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It's okay to use paper... It grows on trees.
Example. The mill we buy our newsprint from has a fixed harvest area in northern Alberta. They harvest and pulp exactly zero trees per year. Instead, they lease rights to sawmills and buy the chips, which they then pulp and turn into what's recognized as the highest quality newsprint in North America.
Now, if cutting trees for lumber and using the chips for pulp offends thee, you're definitely in the wrong newsgroup.
--
~ Stay Calm... Be Brave... Wait for the Signs ~
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Dave Balderstone wrote:

No, what bugs me is the end use of it as simply adding (for the most part) to the landfill or burn pile as most mass-mailings are.
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news:260520051847400346%

Umm, product being given away has a cost. Period.

Yes it is, the wast is factored in to the price of everything that they market. Those that pay for the product pay for the factored in waste.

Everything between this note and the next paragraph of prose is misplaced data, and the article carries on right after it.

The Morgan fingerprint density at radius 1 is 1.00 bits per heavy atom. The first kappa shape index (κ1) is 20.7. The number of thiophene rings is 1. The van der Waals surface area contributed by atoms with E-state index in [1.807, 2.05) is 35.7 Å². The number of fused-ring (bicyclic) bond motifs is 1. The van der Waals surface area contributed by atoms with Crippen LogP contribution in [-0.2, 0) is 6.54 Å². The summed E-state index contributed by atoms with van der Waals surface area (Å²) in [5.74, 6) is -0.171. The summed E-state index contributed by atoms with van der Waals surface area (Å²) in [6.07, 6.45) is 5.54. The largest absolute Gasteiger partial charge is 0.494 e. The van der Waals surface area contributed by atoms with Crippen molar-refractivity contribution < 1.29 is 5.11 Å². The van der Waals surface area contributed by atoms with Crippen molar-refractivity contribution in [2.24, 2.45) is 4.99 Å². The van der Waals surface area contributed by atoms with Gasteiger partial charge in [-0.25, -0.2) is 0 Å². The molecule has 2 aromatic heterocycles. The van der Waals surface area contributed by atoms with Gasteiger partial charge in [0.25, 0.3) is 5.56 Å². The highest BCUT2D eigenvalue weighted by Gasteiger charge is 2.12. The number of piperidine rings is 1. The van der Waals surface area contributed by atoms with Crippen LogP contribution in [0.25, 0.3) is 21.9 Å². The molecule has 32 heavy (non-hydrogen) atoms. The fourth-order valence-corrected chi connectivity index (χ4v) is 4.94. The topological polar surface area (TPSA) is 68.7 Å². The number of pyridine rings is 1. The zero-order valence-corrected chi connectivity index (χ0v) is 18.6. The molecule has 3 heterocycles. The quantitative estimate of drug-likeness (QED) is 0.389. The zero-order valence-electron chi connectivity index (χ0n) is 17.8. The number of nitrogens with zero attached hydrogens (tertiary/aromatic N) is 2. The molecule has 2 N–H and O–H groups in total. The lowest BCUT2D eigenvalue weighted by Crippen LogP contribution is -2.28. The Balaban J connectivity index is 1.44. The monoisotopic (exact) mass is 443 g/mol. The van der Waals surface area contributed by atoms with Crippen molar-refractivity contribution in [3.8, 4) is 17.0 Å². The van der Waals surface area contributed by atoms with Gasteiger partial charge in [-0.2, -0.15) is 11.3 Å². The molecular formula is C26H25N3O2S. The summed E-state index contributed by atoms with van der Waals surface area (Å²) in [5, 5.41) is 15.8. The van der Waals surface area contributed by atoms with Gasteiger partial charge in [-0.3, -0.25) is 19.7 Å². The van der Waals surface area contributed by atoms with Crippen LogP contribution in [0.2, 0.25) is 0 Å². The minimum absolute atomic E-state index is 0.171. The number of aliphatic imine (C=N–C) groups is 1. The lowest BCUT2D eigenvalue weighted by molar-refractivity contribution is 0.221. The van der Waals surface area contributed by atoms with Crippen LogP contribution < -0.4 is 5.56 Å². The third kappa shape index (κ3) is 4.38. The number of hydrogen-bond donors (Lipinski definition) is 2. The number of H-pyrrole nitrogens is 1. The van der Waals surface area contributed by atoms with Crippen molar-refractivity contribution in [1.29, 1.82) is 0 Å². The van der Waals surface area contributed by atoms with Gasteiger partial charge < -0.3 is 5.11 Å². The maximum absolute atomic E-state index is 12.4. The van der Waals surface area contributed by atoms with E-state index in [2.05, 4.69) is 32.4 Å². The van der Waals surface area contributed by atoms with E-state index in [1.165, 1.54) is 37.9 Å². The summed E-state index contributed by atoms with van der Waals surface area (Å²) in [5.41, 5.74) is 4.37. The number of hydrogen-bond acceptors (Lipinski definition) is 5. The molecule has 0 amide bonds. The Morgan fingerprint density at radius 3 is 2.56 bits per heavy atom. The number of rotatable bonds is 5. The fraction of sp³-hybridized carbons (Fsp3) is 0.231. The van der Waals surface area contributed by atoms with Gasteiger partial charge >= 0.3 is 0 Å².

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Waste is factored into the price of EVERYTHING that EVERYBODY f'ing markets. Do you buy tools? Waste is factored into the f'ing cost. Do you buy wood? Waste is factored into the f'ing cost. Do you buy food? Waste is factored into the f'ing cost. Do you buy clothes? Waste is factored into the f'ing cost. Do you buy vehicles? Waste is factored into the f'ing cost. Do you buy paint? Waste is factored into the f'ing cost. Do you buy stain? Waste is factored into the f'ing cost. Do you buy sandpaper? Waste is factored into the f'ing cost. Do you buy toothpaste? Waste is factored into the f'ing cost. Do you buy anything at all? Waste is factored into the f'ing cost!
Do you have a PayPal account? I'll send you a buck if you'll use it to buy a clue about this subject.
--
~ Stay Calm... Be Brave... Wait for the Signs ~